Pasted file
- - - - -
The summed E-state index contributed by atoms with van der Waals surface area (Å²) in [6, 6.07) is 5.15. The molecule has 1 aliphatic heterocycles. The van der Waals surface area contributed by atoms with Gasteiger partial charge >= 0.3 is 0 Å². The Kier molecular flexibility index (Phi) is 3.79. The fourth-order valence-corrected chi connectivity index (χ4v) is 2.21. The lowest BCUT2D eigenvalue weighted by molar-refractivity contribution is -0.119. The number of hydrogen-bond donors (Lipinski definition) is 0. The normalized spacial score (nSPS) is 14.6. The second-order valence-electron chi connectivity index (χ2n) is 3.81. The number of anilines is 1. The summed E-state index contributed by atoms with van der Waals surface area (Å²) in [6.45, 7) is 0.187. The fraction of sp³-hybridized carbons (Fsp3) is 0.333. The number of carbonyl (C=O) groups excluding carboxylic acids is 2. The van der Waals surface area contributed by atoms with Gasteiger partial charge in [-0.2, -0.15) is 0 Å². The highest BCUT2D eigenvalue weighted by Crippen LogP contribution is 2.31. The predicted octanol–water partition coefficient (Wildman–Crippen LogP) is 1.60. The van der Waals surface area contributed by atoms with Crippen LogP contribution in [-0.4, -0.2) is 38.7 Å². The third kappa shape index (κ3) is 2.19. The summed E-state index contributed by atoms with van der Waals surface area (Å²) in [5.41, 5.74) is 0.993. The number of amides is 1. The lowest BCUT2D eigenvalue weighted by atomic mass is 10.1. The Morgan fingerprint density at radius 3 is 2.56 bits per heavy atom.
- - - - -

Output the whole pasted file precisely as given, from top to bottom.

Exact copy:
The summed E-state index contributed by atoms with van der Waals surface area (Å²) in [6, 6.07) is 5.15. The molecule has 1 aliphatic heterocycles. The van der Waals surface area contributed by atoms with Gasteiger partial charge >= 0.3 is 0 Å². The Kier molecular flexibility index (Phi) is 3.79. The fourth-order valence-corrected chi connectivity index (χ4v) is 2.21. The lowest BCUT2D eigenvalue weighted by molar-refractivity contribution is -0.119. The number of hydrogen-bond donors (Lipinski definition) is 0. The normalized spacial score (nSPS) is 14.6. The second-order valence-electron chi connectivity index (χ2n) is 3.81. The number of anilines is 1. The summed E-state index contributed by atoms with van der Waals surface area (Å²) in [6.45, 7) is 0.187. The fraction of sp³-hybridized carbons (Fsp3) is 0.333. The number of carbonyl (C=O) groups excluding carboxylic acids is 2. The van der Waals surface area contributed by atoms with Gasteiger partial charge in [-0.2, -0.15) is 0 Å². The highest BCUT2D eigenvalue weighted by Crippen LogP contribution is 2.31. The predicted octanol–water partition coefficient (Wildman–Crippen LogP) is 1.60. The van der Waals surface area contributed by atoms with Crippen LogP contribution in [-0.4, -0.2) is 38.7 Å². The third kappa shape index (κ3) is 2.19. The summed E-state index contributed by atoms with van der Waals surface area (Å²) in [5.41, 5.74) is 0.993. The number of amides is 1. The lowest BCUT2D eigenvalue weighted by atomic mass is 10.1. The Morgan fingerprint density at radius 3 is 2.56 bits per heavy atom.